Revisiting the Banana Cabana (with great fondness)
Well, diving into Blender 2.8 has been A LOT of fun so far! To help me adjust to the changes from the upgrade of the previous version, I decided to follow this great tutorial by Ducky 3D on creating a simple 3D environment for Beginners (that’s me!). The whole thing took me about 15 minutes to create and is a great intro to EEVEE (the new, ultra-amazing rendering engine in Blender 2.8)
I can’t take any credit for how cool this hallway looks, it’s pretty much straight from the tutorial.
Where I stopped following the tutorial is when he started talking about adding a character by going to a website and downloading it. I don’t play that. So, I’ll be updating this post soon with my own little addition(s) to the scene! Stay tuned for more coming soon!
So…I’ve NEVER used Blender 2.8 before and I’ve NEVER attempted a character before (aside from the hand & legs sticking out from under the anvil in “The Sucker”).
What better way to experiment with Blender 2.8 than by just diving in and making something quick? I know this guy is completely built wrong but I just wanted to play.
Good gravy is Blender 2.8 ever different! It seems absolutely fantastic but there’s so much to learn over again…and I think I found a few frustrating bugs. But this was so much fun! AGAIN!!!
My original plan was to hop into characters AND Blender 2.8 next, but my friend, Jesse Lickman suggested I first work my way through this simple (But ever so helpful!) 2-part tutorial series by the wonderful Blender Guru.
This is the first tutorial I just followed as is & didn’t make my own creative additions to—so what you see, is what you get in this tutorial.
It introduces modeling the bulb & creating the materials, working with Bezier Curves, the Kelvin Scale, omitting certain object’s shadows from camera view, Render Layers AND an introduction to working with the Blender Compositor (among other things)! So helpful!
…So NOW onto characters & Blender 2.8!!! (…probably?)
I’m long overdue for another 3D project! Although I was itching to get back at it, I had to step away for a month due to work—and it’s amazing (and frightening) how much I’ve forgotten in that time! I’ve fumbled along on my own, starting this new image, but I think it’s back to some basic tutorials for me!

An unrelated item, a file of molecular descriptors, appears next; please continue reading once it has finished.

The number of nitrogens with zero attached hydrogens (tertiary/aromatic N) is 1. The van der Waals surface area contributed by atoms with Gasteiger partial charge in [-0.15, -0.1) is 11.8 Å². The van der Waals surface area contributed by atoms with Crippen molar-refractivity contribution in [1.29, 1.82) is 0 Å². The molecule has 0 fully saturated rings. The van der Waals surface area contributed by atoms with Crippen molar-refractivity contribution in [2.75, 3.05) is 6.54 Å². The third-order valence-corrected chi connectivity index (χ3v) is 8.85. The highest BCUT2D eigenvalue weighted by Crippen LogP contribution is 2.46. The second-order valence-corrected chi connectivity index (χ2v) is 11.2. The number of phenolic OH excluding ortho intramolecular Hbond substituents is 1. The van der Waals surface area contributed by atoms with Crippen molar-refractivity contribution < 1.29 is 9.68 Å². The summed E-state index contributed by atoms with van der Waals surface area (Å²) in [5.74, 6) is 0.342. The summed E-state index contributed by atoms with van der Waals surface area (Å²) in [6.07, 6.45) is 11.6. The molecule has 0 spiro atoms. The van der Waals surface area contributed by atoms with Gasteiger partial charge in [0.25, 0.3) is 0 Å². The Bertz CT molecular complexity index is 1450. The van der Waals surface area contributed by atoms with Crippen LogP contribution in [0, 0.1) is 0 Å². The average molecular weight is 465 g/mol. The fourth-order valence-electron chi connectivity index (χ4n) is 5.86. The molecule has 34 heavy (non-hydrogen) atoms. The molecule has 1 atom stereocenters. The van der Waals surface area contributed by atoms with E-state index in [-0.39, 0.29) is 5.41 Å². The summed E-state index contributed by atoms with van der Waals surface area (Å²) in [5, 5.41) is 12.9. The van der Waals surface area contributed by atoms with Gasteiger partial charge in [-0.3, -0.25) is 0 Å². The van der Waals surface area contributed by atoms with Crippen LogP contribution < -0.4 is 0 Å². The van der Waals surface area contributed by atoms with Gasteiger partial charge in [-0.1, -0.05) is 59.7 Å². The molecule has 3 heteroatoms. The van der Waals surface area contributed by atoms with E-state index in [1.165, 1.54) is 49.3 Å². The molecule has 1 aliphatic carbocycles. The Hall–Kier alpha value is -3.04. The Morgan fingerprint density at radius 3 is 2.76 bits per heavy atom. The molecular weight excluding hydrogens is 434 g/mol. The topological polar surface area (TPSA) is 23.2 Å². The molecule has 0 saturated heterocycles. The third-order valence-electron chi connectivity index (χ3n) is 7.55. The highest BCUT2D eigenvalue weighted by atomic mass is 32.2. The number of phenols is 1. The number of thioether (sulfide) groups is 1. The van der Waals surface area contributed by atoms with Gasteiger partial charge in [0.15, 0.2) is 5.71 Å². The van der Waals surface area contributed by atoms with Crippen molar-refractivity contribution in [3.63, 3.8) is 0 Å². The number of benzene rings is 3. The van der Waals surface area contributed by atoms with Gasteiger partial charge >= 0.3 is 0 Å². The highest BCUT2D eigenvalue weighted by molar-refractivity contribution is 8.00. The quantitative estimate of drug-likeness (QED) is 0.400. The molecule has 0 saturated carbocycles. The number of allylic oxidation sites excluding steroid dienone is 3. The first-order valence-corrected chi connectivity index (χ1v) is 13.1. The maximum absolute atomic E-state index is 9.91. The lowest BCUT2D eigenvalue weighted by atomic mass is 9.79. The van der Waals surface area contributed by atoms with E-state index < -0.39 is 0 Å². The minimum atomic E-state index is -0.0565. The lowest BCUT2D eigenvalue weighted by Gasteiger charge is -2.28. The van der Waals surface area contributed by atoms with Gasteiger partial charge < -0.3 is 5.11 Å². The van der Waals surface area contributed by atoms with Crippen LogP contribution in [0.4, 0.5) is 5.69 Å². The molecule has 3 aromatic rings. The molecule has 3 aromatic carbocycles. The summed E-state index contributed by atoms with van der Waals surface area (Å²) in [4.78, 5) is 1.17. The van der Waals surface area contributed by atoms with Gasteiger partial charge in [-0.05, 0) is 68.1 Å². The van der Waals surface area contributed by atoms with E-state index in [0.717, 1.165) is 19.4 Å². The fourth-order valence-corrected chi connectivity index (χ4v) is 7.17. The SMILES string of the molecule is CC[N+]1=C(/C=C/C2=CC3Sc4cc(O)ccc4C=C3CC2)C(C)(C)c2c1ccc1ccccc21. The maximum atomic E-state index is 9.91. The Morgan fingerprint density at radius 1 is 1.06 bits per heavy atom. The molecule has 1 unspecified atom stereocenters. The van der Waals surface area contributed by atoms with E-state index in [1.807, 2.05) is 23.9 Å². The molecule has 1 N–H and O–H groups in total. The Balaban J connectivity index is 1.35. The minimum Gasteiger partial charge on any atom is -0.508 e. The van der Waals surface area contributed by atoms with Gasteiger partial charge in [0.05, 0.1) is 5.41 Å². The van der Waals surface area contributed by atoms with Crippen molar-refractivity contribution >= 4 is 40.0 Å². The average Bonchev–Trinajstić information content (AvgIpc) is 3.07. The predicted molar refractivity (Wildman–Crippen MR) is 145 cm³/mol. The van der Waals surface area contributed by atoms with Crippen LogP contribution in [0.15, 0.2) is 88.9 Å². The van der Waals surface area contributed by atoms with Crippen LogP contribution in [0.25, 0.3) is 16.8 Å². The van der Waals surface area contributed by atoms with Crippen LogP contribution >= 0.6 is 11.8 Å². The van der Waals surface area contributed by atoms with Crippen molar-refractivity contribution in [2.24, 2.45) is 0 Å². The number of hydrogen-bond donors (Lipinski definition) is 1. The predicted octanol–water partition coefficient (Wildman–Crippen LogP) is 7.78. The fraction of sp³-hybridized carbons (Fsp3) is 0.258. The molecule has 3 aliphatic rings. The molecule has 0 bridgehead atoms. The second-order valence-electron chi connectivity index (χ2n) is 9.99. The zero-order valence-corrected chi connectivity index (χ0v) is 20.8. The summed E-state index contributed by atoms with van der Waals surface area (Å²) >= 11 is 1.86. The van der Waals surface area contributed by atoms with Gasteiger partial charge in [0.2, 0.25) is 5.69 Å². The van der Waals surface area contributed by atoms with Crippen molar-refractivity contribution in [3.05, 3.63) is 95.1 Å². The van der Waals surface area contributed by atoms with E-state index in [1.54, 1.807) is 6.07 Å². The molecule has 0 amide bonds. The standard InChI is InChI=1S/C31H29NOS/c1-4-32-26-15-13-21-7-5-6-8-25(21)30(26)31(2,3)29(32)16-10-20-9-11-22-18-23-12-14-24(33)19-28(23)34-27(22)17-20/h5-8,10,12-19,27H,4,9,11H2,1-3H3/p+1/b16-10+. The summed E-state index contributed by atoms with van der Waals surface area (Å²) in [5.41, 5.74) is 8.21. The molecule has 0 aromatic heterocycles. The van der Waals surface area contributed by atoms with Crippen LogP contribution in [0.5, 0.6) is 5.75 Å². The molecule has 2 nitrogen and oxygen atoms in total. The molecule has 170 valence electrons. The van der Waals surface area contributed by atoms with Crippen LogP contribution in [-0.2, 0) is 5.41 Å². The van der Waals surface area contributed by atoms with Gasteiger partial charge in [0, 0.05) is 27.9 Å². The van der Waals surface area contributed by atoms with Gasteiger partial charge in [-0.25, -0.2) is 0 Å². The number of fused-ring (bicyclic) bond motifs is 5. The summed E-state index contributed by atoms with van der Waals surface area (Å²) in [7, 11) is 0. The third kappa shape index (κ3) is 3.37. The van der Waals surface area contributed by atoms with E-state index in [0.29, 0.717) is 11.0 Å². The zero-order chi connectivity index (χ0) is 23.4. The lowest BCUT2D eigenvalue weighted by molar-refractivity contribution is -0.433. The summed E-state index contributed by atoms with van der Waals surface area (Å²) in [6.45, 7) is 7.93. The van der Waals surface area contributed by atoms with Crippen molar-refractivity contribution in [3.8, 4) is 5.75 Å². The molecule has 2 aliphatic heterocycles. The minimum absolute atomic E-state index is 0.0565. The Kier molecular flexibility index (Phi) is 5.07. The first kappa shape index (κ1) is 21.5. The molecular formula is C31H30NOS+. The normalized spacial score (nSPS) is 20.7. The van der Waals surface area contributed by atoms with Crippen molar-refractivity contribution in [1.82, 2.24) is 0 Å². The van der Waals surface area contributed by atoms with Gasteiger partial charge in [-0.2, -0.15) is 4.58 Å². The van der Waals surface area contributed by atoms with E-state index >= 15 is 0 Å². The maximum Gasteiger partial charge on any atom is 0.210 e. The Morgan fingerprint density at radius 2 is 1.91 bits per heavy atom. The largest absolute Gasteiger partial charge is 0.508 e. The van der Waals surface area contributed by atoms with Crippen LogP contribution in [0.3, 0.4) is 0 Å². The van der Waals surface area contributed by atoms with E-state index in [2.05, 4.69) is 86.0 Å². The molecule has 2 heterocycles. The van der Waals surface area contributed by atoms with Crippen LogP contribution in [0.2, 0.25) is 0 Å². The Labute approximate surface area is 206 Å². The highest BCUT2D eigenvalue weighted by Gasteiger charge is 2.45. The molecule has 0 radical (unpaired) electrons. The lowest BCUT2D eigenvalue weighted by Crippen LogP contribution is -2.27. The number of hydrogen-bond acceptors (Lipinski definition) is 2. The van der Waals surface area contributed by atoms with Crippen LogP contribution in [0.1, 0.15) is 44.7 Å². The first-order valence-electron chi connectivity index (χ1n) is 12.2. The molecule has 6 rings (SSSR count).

Lesson 1 kids: STICK WITH IT!!!
So this follows my progress from the very beginning of a new scene I’ve created & shows its evolution through the stages.
I’d like to once again thank Polligon.com (and Andrew Price/Blender Guru) for use of their great textures.
Additionally, I’d like to give a shout out & sincere thanks to my great, ol’ friend Paul Stodolny for his time & wonderful advice on immensely reducing my frustratingly obscene render times. I really appreciate the help, Buddy!
After conducting a brief poll, the results are in which leads us to this FINAL image!!! As I suspected, the sharper version but using the chains of the atmospheric version was the winner. No weighty render times on this sucker, thanks to the wonder of Photoshop. I hope you like it!
Image 6: (The final image?) This bad boy took about 24 hours for my machine to render—that’s WITH Paul’s advice (No wonder my updates are coming so slowly!).
I wanted to play with adding a sense of atmosphere by trying out some volumetric lighting. I added 2 lamps to help make things pop & changed the material on the emeralds & rubies so they wouldn’t lose their saturation…but I unfortunately think they ended up looking like Jello here & lost the definition of their shapes.
I also wanted to give the scene a low-lying mist, so I ran a smoke simulation emanating from the floor…but aside from losing detail, I can’t say I see a defined sense of misty-smoke unfortunately. I do like the lighting on the foreground chain here.
What are your thoughts between images 5 & 6?
Image 5: I’m really having a tough time deciding if this or Image 6 should be what I consider my final image. There are aspects I like from both. This one is crisper and reduced my render time by about 13 hours.
Image 4 1/2: Have you every heard that ancient saying “Never let your computer render for 38 hours without first making sure your pearls aren’t floating”? Apparently neither had I.
Image 4: Now playing with putting in and manipulating some textures. Still a work in progress with lots of adjustments to make & details to add!
Image 3: Slappin’ in some mad, simple materials before I lay down some textures, yo.
Image 2 & 2b: And look what I made all by myself!!!! No help from no one.
Image 1: The first render of a new scene I’m working on. Still much to do/learn! This render took my computer 3.5 hours to spit out. (that’s alotta coins!)
After completing Blender Guru’s tutorial series on creating an anvil (Click here to view the post) I had to push it a few steps further to make it my own. Lots of experimentation & trial & error to create everything in this image. I call it “The Sucker”. I hope you like it! :)
Thanks (once again) to Blender Guru’s AMAZING tutorial series, I’ve worked my way through modeling this anvil. A lot of complex shapes and interesting ways of looking at things go into such a seemingly simple object. Thanks to this series I’ve now learned more about modeling, Booleans, optimizing topology, normal mapping, 3D sculpting and UV unwrapping!
There was also a lesson on baking normals in the last video of the series to optimize render times, but I found doing so lost some of the dented sculpting details—So I stuck with the original.
As with all of these tutorials, I won’t just leave this anvil here—but will add to them & make my own little entertaining image(s) with them as I learn more. So stay tuned for a gallery update!